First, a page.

1 Thess 5:2
- “The day of the Lord” is a familiar expression from the Old Testament that means, in short, that God intervenes in history to judge the sin of Israel and the world through various actions (Joel 1:15, Mal 4:1-2). In other words, “the day of the Lord” can refer to different days in history.
- The “day of the Lord” that Paul refers to on this occasion is the day when Jesus returns.
- Paul had previously taught the Thessalonians about the return of Jesus, so they were well aware that no one can know on what day Jesus will return, and therefore one must always be prepared.
- Jesus did not want us to know when the Day of the Lord is (Matt 24:36), but he did want us to be alert and prepared for the Day of the Lord to come at any moment (Matt 24:42).
1 Thess 5:3
- It seems unreasonable to shout “peace and safety” on the day of Jesus’ return, since Matthew 24:15-35 describes the last days as a time of terrible suffering. Therefore, it is quite possible that the “day of the Lord” is longer than just one day and in other words describes the whole of the last days ending with the return of Jesus.
- The last period will contain suffering that, like the pains of a pregnant woman, will recur more often and more painfully until something new is finally born.
1 Thess 5:4
- For those who believe in Jesus, Jesus’ return will be like a deliverance, but for those who do not believe in Jesus, his return will be like a thief in the night.
- Even if we don’t know exactly what day Jesus will return, we can guess that it will be soon. The disciples asked Jesus what the end times will be like (Matthew 24:3-14) and received an answer that can be summarized in a nutshell as follows:
- Many will claim that they are the Messiah, but we should not believe them. When Jesus comes back, it will definitely be felt all over the earth.
- There will be many wars here and there.
- There will be famine.
- There will be earthquakes in one place after another.
- Christians will renounce their faith and start hating each other.
- Many Christians will be hated, tormented and killed.
- Many false prophets will appear and unfortunately many will listen to them.
- Lawlessness will increase.
1 Thess 5:6
- “Spiritually sleeping” is related to not being prepared for Jesus to come back soon. If a Christian does not care that Jesus is coming back, there is a risk that he or she will not care to be sanctified in his or her spiritual life, and then there is a risk that one’s Christian life will languish and eventually be forgotten.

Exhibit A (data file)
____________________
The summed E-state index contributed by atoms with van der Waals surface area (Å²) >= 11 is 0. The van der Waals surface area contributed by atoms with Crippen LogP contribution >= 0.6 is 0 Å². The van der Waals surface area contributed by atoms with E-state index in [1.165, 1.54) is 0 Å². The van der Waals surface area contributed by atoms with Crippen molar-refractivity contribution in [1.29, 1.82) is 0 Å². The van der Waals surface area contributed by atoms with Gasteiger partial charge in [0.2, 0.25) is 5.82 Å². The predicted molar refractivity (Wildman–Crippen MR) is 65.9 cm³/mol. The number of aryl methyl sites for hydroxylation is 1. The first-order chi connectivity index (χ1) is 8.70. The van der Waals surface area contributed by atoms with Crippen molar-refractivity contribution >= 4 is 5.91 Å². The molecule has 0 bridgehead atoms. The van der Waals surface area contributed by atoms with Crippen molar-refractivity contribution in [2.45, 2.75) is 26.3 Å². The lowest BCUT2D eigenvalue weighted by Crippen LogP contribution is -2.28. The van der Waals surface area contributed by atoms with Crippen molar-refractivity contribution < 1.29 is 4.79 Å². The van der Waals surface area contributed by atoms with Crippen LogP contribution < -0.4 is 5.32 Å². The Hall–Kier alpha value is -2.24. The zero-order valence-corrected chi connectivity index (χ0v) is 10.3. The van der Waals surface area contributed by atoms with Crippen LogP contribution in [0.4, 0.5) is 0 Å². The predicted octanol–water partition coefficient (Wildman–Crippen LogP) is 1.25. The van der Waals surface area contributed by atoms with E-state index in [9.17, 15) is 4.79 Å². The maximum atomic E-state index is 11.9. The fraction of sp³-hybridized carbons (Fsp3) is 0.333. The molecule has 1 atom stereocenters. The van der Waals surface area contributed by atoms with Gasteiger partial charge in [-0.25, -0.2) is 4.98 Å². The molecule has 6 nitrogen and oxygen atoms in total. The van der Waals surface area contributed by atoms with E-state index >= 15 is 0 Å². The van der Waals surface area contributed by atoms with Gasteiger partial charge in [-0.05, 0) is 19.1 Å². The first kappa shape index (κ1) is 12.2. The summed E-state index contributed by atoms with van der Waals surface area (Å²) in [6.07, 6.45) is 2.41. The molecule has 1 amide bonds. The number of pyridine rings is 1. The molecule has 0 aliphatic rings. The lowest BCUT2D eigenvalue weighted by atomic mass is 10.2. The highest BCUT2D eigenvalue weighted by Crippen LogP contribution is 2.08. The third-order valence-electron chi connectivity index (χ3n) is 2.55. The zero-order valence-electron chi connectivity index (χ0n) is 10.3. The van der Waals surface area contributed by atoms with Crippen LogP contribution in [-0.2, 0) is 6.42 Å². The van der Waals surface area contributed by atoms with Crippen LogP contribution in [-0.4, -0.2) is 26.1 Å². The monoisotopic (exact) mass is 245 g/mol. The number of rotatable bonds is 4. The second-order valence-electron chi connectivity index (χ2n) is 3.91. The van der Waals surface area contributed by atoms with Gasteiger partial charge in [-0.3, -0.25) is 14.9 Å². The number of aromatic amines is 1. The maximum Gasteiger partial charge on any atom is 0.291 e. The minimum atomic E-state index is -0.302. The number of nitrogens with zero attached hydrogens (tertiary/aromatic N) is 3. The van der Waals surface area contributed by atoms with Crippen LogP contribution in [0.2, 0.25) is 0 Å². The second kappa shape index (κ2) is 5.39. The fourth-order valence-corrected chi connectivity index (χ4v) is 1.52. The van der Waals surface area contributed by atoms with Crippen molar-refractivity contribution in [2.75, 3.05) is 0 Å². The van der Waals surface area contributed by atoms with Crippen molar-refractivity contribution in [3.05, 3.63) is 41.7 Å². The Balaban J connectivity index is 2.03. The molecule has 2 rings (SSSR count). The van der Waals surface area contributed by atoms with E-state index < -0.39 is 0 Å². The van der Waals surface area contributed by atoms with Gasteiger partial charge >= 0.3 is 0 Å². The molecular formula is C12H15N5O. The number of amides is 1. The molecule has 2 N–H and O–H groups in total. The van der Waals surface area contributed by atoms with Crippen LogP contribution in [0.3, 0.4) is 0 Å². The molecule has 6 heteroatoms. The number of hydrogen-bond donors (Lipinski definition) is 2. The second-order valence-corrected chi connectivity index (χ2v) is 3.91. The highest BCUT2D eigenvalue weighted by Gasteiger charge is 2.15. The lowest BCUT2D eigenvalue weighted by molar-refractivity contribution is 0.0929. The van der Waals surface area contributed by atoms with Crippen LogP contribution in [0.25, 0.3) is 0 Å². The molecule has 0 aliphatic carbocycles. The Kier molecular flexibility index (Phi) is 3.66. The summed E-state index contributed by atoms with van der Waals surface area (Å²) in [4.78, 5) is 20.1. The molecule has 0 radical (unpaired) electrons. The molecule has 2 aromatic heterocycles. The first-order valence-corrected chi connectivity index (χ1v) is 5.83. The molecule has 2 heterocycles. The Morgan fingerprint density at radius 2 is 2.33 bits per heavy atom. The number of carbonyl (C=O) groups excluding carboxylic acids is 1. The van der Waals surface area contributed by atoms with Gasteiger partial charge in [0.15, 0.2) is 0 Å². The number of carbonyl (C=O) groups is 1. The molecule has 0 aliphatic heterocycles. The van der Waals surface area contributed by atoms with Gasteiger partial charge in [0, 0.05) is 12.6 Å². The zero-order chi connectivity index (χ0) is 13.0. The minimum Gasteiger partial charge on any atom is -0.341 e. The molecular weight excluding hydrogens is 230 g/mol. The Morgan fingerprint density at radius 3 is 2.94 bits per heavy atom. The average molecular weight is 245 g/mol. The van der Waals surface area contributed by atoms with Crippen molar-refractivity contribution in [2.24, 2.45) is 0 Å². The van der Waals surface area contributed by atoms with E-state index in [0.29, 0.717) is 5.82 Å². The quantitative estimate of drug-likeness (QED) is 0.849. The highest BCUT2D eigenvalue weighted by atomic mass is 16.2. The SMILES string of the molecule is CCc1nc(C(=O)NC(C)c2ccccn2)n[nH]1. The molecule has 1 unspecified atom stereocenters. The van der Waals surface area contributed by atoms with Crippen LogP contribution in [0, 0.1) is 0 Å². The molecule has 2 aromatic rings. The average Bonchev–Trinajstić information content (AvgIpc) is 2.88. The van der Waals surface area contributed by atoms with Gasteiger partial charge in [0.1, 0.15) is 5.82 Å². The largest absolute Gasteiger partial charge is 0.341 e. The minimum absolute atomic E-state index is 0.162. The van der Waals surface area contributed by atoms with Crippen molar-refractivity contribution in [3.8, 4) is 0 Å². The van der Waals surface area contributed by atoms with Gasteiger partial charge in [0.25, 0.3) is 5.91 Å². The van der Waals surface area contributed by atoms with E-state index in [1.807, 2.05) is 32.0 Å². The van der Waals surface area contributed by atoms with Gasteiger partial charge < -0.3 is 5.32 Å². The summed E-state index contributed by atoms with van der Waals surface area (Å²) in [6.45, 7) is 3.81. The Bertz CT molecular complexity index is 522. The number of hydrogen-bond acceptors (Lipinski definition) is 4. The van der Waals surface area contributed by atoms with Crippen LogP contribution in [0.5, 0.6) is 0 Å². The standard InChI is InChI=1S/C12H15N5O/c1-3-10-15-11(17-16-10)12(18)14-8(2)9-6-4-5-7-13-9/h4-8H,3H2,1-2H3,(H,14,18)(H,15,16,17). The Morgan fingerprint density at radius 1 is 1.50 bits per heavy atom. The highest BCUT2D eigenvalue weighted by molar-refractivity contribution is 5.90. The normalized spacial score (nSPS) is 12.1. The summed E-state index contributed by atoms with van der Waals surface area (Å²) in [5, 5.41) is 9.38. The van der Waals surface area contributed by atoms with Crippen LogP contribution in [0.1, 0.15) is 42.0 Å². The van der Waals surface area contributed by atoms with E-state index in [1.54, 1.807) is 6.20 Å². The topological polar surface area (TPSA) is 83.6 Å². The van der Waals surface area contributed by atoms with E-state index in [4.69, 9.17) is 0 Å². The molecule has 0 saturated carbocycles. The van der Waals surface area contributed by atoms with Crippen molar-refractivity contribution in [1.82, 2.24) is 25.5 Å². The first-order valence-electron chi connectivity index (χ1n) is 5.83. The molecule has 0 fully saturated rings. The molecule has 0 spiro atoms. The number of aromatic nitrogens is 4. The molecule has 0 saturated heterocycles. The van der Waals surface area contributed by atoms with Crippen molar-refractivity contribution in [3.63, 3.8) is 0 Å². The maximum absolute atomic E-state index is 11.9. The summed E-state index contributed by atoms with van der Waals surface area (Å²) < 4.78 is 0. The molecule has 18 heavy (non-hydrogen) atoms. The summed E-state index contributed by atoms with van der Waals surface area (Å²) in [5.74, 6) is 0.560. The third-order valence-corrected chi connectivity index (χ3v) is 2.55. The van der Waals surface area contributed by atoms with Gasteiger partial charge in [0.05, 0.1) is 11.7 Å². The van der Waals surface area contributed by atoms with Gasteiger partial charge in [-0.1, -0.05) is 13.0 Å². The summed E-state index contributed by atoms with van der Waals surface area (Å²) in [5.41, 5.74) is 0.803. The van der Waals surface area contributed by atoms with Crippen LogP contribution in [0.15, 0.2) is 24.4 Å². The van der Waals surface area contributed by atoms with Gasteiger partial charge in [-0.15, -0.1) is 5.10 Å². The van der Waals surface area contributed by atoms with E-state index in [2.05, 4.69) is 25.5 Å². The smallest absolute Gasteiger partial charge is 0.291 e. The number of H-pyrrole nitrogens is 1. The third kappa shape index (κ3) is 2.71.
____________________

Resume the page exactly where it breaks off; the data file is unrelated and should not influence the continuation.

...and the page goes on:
1 Thess 5:8
- Paul uses a military illustration because a soldier must always be “awake and sober” because otherwise the soldier runs the risk of being overtaken by the enemy and getting into real trouble.
- An “armour” was placed on the chest and protected the most important organs. Believing in God and showing love for one’s fellow man is perhaps the most fundamental and important part of the Christian faith (Matthew 22:37-40).
- The head is also a vital organ that a soldier must protect. For the Christian, it is vital to trust that God will intervene and save in the future. If this hope is lost, the rest of the Christian life becomes meaningless.
- Paul compares the Christian to a soldier at war, but he uses only defensive cover. A Christian, while engaged in spiritual warfare, does not need to run off offensively and chase demons, but if attacked, he can stand firm in his faith because of the protections available (Eph 6:13).
1 Thess 5:9
- When Jesus returns, he will “judge the living and the dead” (2 Timothy 4:1).
- Wrath is for the wicked who “will be judged and condemned” (2 Peter 3:7) and who will go away “into the eternal fire prepared for the devil and his angels” (Matthew 25:41).
- Because Jesus sacrificed himself by dying on the cross, at his return he will not condemn believers to damnation, but will instead save “those who wait for him” (Heb 9:28).
- However, according to the letter to the Corinthians, Christians will also stand before the judgment seat of Christ and “receive recompense for what he has done in this life, whether good or bad” (2 Corinthians 5:10).